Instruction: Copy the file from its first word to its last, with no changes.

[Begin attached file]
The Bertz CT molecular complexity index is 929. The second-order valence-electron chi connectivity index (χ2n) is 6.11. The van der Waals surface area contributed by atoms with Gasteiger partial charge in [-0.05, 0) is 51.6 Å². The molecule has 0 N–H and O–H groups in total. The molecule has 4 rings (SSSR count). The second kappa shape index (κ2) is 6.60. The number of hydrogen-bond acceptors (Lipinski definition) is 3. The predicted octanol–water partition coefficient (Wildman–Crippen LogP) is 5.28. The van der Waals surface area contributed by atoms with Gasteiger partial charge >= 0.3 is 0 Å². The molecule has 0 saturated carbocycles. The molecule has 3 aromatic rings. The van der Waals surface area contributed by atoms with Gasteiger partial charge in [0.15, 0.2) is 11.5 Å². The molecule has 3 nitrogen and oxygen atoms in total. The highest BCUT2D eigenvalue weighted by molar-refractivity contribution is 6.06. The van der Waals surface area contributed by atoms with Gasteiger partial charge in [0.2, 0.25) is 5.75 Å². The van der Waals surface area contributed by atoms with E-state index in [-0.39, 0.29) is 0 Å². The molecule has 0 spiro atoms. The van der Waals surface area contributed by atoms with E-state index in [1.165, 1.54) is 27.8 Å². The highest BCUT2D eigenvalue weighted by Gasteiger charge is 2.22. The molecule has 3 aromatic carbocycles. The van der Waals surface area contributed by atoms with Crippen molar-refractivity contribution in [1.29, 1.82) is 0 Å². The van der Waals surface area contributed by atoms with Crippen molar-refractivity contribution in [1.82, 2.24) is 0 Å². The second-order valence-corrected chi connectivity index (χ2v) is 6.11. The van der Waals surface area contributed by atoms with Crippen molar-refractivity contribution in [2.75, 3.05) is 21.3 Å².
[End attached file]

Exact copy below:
The Bertz CT molecular complexity index is 929. The second-order valence-electron chi connectivity index (χ2n) is 6.11. The van der Waals surface area contributed by atoms with Gasteiger partial charge in [-0.05, 0) is 51.6 Å². The molecule has 0 N–H and O–H groups in total. The molecule has 4 rings (SSSR count). The second kappa shape index (κ2) is 6.60. The number of hydrogen-bond acceptors (Lipinski definition) is 3. The predicted octanol–water partition coefficient (Wildman–Crippen LogP) is 5.28. The van der Waals surface area contributed by atoms with Gasteiger partial charge >= 0.3 is 0 Å². The molecule has 0 saturated carbocycles. The molecule has 3 aromatic rings. The van der Waals surface area contributed by atoms with Gasteiger partial charge in [0.15, 0.2) is 11.5 Å². The molecule has 3 nitrogen and oxygen atoms in total. The highest BCUT2D eigenvalue weighted by molar-refractivity contribution is 6.06. The van der Waals surface area contributed by atoms with Gasteiger partial charge in [0.2, 0.25) is 5.75 Å². The van der Waals surface area contributed by atoms with E-state index in [-0.39, 0.29) is 0 Å². The molecule has 0 spiro atoms. The van der Waals surface area contributed by atoms with E-state index in [1.165, 1.54) is 27.8 Å². The highest BCUT2D eigenvalue weighted by Gasteiger charge is 2.22. The molecule has 3 aromatic carbocycles. The van der Waals surface area contributed by atoms with Crippen molar-refractivity contribution in [1.29, 1.82) is 0 Å². The van der Waals surface area contributed by atoms with Crippen molar-refractivity contribution in [1.82, 2.24) is 0 Å². The second-order valence-corrected chi connectivity index (χ2v) is 6.11. The van der Waals surface area contributed by atoms with Crippen molar-refractivity contribution in [2.75, 3.05) is 21.3 Å².